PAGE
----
The moral of the story equals eat a wide variety of fruits and vegetables from different groups and families and of different colors and properties to make sure that you are getting as many healthy polyphenols as possible. I have a list that I use that divides fruits and vegetables into groups based on the polyphenols in them. I try to eat foods from every group on a regular basis. This is one of the keys to healthy eating in my opinion.

Friday, September 21, 2012

Eat a Diversity of Foods

Although I put this fourth in the hierarchy of how I eat healthy, I will admit that it is a difficult one for me. I am a creature of habit, and it is easiest for me, especially when I am busy, to just eat the same things day after day. The way I avoid doing this is by eating a lot of similar things sort of on a rotation.

So there are some things I eat a lot. I eat organic field green and spinach mix that I can get at Wegmans very cheaply. I usually eat it with thin slices of turkey. I roll turkey around huge bundles of greens, and it is so good! I eat frozen berry mix mixed with plain Greek yogurt often. I have coffee with cream every day. I regularly eat the same types of vegetables that I like sauteed and raw and steamed and roasted. I mix it up by trying to not eat the same things every day. If I had a can of beets yesterday, I probably won't choose to eat that today. If I had a Luna bar, I may not eat another for three or four days. If I had fish yesterday, I will choose beef or pork or chicken today.

The reason I mix it up is twofold. First, I want to be able to maximize the nutrition that I get from my food. If I am always eating the same things, I may be missing out on some things. Second, I am never 100% sure of the safety of our food supply. Eating a wide variety of foods minimizes anything harmful that I may be ingesting.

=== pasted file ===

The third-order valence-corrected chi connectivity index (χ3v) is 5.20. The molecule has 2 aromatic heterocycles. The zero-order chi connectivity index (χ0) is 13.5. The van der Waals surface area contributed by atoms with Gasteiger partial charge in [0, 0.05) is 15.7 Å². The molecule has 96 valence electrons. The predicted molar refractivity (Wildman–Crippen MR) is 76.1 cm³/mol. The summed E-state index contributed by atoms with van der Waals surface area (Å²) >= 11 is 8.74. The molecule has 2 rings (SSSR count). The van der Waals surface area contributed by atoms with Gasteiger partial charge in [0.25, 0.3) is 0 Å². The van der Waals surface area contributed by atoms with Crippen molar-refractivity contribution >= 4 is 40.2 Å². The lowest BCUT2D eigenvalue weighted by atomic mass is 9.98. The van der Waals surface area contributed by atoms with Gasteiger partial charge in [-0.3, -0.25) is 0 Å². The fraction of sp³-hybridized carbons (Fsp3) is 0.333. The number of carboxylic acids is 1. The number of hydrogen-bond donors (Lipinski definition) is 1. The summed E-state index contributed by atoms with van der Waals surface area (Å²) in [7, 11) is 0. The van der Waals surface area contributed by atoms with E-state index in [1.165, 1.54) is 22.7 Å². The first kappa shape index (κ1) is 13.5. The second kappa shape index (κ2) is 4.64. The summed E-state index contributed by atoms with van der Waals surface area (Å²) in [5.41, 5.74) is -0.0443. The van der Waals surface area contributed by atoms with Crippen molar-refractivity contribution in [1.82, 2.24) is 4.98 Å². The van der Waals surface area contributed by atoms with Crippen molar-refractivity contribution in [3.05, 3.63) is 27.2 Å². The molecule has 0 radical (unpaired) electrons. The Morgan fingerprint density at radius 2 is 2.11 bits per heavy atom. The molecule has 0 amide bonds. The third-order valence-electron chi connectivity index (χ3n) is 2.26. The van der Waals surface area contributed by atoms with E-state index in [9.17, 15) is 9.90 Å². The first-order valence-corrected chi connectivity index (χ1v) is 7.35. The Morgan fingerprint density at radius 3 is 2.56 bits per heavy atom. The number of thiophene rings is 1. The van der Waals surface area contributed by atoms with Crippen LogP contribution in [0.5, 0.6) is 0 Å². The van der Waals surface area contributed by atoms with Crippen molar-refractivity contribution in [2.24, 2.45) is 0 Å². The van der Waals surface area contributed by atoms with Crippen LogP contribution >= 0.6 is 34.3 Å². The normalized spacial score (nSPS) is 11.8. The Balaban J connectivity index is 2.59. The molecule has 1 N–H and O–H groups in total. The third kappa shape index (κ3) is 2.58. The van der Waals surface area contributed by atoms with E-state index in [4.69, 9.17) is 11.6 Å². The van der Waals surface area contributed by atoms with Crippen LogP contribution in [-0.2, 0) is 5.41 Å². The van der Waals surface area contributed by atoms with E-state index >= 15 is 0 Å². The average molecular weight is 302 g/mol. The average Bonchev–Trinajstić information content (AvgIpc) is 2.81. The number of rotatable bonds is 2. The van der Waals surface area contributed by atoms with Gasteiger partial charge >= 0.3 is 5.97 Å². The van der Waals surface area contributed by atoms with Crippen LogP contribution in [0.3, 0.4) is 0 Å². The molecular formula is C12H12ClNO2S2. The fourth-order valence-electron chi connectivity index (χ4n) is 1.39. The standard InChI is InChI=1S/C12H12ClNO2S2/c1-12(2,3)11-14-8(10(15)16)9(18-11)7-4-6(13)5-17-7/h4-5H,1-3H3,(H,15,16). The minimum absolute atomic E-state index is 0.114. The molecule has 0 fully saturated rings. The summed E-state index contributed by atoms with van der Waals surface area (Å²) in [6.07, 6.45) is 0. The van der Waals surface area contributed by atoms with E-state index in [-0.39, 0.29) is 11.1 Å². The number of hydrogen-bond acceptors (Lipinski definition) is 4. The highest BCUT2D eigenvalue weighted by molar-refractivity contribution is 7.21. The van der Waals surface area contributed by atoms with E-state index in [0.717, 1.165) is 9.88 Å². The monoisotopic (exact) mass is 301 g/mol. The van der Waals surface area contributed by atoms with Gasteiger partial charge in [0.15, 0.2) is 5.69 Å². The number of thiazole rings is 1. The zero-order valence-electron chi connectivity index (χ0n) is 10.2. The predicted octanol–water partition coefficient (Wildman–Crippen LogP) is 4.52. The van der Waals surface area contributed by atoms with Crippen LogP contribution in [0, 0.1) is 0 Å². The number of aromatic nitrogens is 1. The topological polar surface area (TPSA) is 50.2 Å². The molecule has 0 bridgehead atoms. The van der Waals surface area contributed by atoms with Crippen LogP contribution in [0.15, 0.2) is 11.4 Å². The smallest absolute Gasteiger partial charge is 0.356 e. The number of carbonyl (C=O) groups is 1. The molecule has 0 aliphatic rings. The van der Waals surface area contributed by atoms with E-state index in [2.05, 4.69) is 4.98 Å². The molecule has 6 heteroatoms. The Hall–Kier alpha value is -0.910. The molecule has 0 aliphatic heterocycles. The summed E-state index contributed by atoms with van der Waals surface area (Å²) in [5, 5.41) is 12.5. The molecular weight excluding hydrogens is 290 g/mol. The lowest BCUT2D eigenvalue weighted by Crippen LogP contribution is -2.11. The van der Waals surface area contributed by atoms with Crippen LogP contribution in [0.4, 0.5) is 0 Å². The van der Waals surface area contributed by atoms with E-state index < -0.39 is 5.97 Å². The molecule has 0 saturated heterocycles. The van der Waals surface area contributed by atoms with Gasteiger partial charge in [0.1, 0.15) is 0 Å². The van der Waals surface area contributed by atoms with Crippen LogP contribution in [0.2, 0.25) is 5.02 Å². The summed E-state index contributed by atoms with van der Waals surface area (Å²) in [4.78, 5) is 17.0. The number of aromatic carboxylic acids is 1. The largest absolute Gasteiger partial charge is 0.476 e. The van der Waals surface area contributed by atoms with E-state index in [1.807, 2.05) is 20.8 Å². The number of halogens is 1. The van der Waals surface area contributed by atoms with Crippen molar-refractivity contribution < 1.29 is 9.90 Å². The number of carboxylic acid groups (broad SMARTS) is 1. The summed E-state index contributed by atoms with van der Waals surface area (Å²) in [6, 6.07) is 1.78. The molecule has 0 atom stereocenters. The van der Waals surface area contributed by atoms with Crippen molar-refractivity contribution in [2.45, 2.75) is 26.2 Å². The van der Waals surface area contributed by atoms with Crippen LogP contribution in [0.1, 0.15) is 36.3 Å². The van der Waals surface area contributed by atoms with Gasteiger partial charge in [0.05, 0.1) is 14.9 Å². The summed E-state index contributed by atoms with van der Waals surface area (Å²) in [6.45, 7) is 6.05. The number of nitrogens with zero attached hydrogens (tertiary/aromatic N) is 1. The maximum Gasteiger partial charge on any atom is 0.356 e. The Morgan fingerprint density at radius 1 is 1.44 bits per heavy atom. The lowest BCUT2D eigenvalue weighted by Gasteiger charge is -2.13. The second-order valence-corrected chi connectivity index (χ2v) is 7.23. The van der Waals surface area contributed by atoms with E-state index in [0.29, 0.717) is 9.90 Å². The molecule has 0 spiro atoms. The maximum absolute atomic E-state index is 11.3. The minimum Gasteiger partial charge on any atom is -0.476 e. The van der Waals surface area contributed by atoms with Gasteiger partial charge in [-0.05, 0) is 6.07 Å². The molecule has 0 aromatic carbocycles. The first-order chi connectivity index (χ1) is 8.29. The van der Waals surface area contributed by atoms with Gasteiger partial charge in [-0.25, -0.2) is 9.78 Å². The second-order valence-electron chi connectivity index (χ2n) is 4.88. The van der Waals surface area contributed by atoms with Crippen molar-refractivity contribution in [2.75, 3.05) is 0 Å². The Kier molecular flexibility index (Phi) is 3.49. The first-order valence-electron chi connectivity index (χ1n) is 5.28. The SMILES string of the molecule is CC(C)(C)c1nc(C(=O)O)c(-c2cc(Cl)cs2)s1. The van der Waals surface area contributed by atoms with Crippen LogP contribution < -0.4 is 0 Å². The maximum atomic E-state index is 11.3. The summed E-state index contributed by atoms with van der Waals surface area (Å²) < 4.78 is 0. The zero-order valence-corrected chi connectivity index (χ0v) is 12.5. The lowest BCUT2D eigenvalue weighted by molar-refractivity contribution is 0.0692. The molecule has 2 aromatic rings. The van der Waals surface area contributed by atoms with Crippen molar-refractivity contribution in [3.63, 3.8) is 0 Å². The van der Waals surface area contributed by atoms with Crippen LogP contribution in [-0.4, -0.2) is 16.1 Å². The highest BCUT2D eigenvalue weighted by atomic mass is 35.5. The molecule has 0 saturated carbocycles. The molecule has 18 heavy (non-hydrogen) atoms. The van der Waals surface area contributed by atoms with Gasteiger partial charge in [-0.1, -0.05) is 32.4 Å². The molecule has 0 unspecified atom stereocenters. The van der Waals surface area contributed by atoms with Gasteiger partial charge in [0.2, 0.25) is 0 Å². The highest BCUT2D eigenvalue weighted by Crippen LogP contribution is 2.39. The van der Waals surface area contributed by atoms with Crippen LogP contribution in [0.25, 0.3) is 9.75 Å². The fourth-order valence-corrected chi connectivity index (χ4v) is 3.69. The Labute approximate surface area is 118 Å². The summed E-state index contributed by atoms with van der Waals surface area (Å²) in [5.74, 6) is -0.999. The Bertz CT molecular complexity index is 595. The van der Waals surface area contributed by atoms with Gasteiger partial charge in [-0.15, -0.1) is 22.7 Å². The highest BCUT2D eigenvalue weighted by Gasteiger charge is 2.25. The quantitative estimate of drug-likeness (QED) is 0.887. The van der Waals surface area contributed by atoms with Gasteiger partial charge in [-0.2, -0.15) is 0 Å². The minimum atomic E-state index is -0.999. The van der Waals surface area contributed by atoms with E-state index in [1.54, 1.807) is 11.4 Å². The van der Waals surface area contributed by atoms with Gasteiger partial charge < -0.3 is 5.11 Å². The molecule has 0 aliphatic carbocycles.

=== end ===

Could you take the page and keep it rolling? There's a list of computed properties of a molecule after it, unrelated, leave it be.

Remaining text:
Thursday, September 20, 2012

Limit Carbohydrates

Limiting carbs was how Diana and I were first able to control our blood sugar and subsequently lose weight. This makes sense since technically diabetes is simply your body's inability to process carbohydrates properly. Note, we didn't cut our carbs drastically. We just lowered them by making better food choices. In my case, I kept my carbohydrates to typically under 125 grams a day. Diana aimed for under 85 but was mostly successful in staying under 100. (Diana is more sensitive to carbohydrates than I am.)

Now, it is fairly natural for me to rarely eat rice, pasta, bread products, or sugary foods.  I occasionally will add a bit of whole grain pasta, brown rice, or bulgar to soup. I will also sometimes add a few legumes like black beans to a vegetable dish. These are additions to foods mostly consisting of vegetables and meats though, not things that I am having a whole serving of at once. I do eat fruit, including dried fruit, but I avoid fruit juices except for a little lime in some diet soda sometimes.

What about vegetables that are often described as high carb? Potatoes, yams, parsnips, beets, corn, and peas? I find that these vegetables have less affect on my blood sugar (legumes also.) I rarely eat white potatoes although I will occasionally add one chopped up really small to a pot of soup. I have one small sweet potato about twice a month for lunch. Again, I find that if I am going to have a high carb item it is better to have it at lunch than at dinner. Beets have a lot off micro-nutrients in them (look at that color!) and less carbs than potatoes so I eat them fairly regularly. I will eat a whole can of beets simply drained for a snack. I will also sometimes roast a fresh beet in the microwave for lunch. We buy frozen corn and sometimes I add some to soup. We also sometimes buy canned creamed corn which I add to soup. I sometimes buy and eat frozen peas. I feel that all these vegetable carbs are better than white flour/sugar carbs because they come with a whole bunch of nutrients naturally attached.